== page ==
Do your daughters see you in a different light now that you’ve written something for readers closer to their ages?
It’s funny. We had company the other day; a friend of mine and her daughters came over. And one of the girls was so excited to get a copy of the book. “I can’t wait to read it! I’ve been waiting all summer! I can’t wait to find out if it’s different now!” She had been in my daughter’s class when I read the book aloud to them in its earlier stages. And my daughter Phoebe was like, “eh.” No one is a hero to her own children.
Aside from The Littlest Bigfoot, you’ve also written your first memoir, Hungry Heart (Atria, Oct.). Is trying new things something that keeps your creative spark fresh as a writer? Or did something or someone coax you out of your comfort zone?
I think it’s always good to challenge yourself and do the thing that scares you. And both of these things scared me. With the children’s book, I wanted to see if I could pull it off and write a book that kids would be interested in. And with the nonfiction, that’s a collection of stories I had told on tour or at different speaking engagements at synagogues and other places over the years. But I had never sat down and written them down, put them in order, let my family read them—and that was scary! Novels are my first love and I don’t see a time when I won’t be excited to be working on something new. But these other new projects were a good stopping point. I was 45 when I was working on both of them, and it felt like a good halfway point in my life.
The Littlest Bigfoot is the first in a trilogy [the second title, Little Bigfoot, Big City, is due in 2017]. But is writing for younger readers something you’d like to continue beyond Alice and Millie’s story?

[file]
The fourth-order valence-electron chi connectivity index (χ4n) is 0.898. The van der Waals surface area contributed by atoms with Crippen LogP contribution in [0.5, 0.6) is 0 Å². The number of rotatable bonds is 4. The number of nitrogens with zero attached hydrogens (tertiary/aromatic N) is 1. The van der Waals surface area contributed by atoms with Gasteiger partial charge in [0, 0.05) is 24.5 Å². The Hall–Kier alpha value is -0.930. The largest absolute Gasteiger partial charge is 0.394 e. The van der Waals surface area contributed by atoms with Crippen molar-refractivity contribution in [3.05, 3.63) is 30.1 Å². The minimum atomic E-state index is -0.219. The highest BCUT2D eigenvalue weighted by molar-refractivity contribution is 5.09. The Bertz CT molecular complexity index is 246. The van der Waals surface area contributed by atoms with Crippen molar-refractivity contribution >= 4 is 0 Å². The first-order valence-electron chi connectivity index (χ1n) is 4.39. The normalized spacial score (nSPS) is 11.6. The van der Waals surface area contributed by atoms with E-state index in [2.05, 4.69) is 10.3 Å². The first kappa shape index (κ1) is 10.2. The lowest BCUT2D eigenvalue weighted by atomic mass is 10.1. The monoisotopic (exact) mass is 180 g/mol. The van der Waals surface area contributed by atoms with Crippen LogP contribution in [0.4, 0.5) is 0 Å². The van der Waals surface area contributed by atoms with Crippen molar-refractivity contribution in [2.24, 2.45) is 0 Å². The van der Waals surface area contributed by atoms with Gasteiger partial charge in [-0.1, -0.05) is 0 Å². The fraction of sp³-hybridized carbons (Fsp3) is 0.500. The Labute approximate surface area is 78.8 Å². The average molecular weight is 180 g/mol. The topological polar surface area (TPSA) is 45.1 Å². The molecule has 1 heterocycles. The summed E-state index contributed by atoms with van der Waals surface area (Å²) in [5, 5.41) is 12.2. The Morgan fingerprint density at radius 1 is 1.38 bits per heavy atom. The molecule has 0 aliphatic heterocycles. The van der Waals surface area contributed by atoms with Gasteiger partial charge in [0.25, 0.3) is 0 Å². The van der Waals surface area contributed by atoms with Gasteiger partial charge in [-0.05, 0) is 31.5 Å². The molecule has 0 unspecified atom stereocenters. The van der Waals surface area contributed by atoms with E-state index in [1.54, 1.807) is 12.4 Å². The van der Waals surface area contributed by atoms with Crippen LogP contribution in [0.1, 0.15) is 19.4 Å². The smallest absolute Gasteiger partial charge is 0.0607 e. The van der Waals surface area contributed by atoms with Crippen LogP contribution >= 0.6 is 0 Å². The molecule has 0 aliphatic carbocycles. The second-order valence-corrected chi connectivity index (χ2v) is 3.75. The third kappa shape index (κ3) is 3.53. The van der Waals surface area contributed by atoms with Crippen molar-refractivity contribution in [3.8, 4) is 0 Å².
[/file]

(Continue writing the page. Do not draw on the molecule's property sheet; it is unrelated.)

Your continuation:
Interestingly, I’d been talking about not having an idea for a YA book, but now I think I have one. I’m going to write about when my mom came out.
I was getting ready to interview Judy Blume and I went back and read her whole oeuvre, everything I remembered reading as a kid. I was just thinking about all those situations, and how when those things would happen to me, I had a template, or a roadmap in her books. Then I was thinking about what it was like when my mom came out. I thought, “Judy, where was your book about that?” And I thought, probably I could try writing that book.
I had also been thinking about two couples we knew, where the moms and dads were really good friends and the families took vacations together and everything. Then the moms fell in love and they married each other. So those kids who’d been friends became stepsiblings. I thought God, what must that be like?
My story is about a girl who’s at the most awkward, uncertain time of her life when her mom drops this bomb on the family.
Do you have an idea when we might see that book? Is it under contract?
No it’s not under contract and I’m just talking about it with my editor at this point. It will be a while. Once I have an idea, it kind needs to sit for a while. We’re in the sitting phase now.
The Littlest Bigfoot by Jennifer Weiner. S&S/Aladdin, $16.99 Sept. ISBN 978-1-4814-7074-2